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An annoyance of mine is when websites try to force me to use characters or a password policy that makes it difficult for me to remember (e.g. a number, lower-case, upper-case, special char, 5 - 10 characters)...

What would the pitfalls be of simply having a password strength calculator and only allow passwords that are "strong"?

For instance, maybe one person only likes using words so you could allow "thehorselikestodrinkwater", since it's length makes it strong, but also allow "!Pf-4", since it's complexity makes it strong.

  • It annoys me too, which is why I feel most sites should have a password strength advisor, but not actually forbid passwords they consider weak. – paj28 Feb 7 '14 at 20:59
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The problem is the programming complexity. Testing for the presence of mixed case, numbers, and punctuation is extraordinarily simple.

Testing password strength in the real, practical sense is surprisingly difficult. What you really care about is whether or not that password will get cracked, not how many special characters it contains. The password apwyfzsdjn is dramatically more secure than Baseb4all!, even though most password testers will prefer the latter.

The project zxcvbn is a Javascript-based password tester that attempts to do reasonable password strength analysis based on complexity and (more importantly) dictionary lookup, and certainly does a better job than the "must contain punctuation" sort of testers.

But it's a hard problem to solve.

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In general complexity is not as important as length, however complexity plus length increase protection against pure brute force password attempts.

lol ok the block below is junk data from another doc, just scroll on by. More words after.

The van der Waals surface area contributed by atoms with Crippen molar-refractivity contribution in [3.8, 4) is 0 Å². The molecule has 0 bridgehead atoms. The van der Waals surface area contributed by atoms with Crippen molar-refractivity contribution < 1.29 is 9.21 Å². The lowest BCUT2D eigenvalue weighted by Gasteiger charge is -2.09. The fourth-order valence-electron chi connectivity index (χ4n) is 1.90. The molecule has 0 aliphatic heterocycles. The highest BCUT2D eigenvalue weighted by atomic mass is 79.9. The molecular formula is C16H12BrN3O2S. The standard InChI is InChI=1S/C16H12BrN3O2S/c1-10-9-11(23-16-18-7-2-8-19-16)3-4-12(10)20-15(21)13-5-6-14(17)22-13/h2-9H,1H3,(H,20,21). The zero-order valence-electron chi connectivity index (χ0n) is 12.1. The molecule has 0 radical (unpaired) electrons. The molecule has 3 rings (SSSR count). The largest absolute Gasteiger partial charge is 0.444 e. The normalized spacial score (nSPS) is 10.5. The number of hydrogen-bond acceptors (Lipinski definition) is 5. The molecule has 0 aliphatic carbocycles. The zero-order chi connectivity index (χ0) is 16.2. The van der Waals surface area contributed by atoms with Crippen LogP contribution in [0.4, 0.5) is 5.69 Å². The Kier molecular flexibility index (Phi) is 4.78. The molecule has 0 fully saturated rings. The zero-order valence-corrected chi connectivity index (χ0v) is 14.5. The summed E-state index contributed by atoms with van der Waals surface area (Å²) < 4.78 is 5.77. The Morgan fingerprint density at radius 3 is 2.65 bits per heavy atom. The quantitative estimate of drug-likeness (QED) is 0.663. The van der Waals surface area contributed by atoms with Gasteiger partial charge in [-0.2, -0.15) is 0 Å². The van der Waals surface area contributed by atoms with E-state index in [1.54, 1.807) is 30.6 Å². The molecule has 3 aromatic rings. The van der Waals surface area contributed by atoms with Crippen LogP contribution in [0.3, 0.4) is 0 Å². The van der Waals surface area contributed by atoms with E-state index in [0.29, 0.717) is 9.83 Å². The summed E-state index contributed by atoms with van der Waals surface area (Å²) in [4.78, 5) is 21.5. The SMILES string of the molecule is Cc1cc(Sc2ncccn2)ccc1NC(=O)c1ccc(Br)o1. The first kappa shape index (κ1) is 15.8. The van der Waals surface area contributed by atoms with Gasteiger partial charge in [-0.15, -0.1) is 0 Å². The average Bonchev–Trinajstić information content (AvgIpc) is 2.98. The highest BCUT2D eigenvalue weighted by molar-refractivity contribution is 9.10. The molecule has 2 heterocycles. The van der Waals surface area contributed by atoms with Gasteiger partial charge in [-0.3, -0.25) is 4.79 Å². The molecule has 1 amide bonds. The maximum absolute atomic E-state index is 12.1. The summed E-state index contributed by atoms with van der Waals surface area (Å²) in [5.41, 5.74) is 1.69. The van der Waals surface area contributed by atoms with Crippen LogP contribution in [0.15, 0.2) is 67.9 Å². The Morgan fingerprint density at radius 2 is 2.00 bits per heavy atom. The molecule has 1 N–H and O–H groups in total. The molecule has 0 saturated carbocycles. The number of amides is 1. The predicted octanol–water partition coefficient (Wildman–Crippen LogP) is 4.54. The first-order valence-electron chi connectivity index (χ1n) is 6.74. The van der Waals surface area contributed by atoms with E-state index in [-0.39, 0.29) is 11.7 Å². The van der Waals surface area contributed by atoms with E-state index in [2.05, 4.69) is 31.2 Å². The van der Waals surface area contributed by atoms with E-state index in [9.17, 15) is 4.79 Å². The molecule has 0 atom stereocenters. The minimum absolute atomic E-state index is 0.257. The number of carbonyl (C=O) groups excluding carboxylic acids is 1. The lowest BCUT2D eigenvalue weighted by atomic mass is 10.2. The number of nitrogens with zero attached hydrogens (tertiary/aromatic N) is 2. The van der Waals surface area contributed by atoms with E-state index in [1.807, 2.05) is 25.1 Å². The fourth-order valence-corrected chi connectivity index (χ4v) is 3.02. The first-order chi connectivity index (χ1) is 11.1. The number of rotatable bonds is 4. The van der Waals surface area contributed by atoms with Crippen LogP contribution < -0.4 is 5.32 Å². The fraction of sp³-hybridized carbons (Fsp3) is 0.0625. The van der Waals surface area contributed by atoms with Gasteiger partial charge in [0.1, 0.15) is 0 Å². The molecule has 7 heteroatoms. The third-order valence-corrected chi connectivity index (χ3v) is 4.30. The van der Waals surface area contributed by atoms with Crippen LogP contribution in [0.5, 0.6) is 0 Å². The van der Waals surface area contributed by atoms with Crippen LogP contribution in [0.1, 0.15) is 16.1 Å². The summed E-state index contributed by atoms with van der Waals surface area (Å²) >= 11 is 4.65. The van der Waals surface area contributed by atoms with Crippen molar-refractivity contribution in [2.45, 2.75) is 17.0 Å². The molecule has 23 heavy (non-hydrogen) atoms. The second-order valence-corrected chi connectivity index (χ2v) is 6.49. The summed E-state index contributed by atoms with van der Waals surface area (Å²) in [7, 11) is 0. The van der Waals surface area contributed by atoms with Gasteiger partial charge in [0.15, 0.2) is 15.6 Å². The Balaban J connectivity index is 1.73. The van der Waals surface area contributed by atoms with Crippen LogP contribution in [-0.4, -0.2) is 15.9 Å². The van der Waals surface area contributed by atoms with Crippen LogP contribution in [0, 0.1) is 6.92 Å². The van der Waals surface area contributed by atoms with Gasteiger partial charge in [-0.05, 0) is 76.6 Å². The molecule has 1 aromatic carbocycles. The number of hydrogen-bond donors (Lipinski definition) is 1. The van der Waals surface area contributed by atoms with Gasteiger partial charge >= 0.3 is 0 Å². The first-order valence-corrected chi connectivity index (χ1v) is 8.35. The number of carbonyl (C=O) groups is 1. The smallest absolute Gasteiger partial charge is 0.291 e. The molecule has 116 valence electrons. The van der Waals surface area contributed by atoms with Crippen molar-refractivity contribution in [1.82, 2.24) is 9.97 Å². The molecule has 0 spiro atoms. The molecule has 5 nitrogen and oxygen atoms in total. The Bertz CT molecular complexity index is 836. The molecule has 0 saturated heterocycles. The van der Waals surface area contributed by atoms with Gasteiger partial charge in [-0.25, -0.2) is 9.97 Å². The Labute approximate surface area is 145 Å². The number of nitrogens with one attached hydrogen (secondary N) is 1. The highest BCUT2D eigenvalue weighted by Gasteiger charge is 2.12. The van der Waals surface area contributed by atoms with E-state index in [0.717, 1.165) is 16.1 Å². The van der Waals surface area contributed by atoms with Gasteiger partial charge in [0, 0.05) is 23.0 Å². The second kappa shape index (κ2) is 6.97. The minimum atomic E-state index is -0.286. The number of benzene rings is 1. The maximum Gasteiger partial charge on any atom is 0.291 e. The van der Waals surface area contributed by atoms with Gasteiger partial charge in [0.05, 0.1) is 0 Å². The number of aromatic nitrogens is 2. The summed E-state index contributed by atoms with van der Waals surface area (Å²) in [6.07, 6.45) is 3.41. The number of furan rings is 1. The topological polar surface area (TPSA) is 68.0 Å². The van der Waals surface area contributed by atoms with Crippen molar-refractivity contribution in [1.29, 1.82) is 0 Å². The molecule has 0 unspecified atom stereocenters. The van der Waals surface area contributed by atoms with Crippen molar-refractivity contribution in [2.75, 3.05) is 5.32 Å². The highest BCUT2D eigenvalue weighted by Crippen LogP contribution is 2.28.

Your example of !Pf-4 would be cracked quickly regardless of "complexity" because the number of tries to guess it would maximally be 7,820,126,495 (95^5 + 95^4 + 95^3 + 95^2 + 95) 95 being the number of possible characters. A core i7 will crack that in no time.

For every increase in password length, you increase the number of guesses required by a magnitude of power. The real problem is that most password crackers who know what they are doing use customized dictionary attacks along with brute force attacks which can compromise even long pass phrases fairly easily.

It can also depend on what cryptographic hash was used to hash the passwords. There are known security issues with some hashes like MD5 and there are stronger hashes like bcrypt that are considered "slow" hashing algorithms because they require more time to check each hash.

I would recommend you check out this article on password cracking.

http://arstechnica.com/security/2013/05/how-crackers-make-minced-meat-out-of-your-passwords/2/

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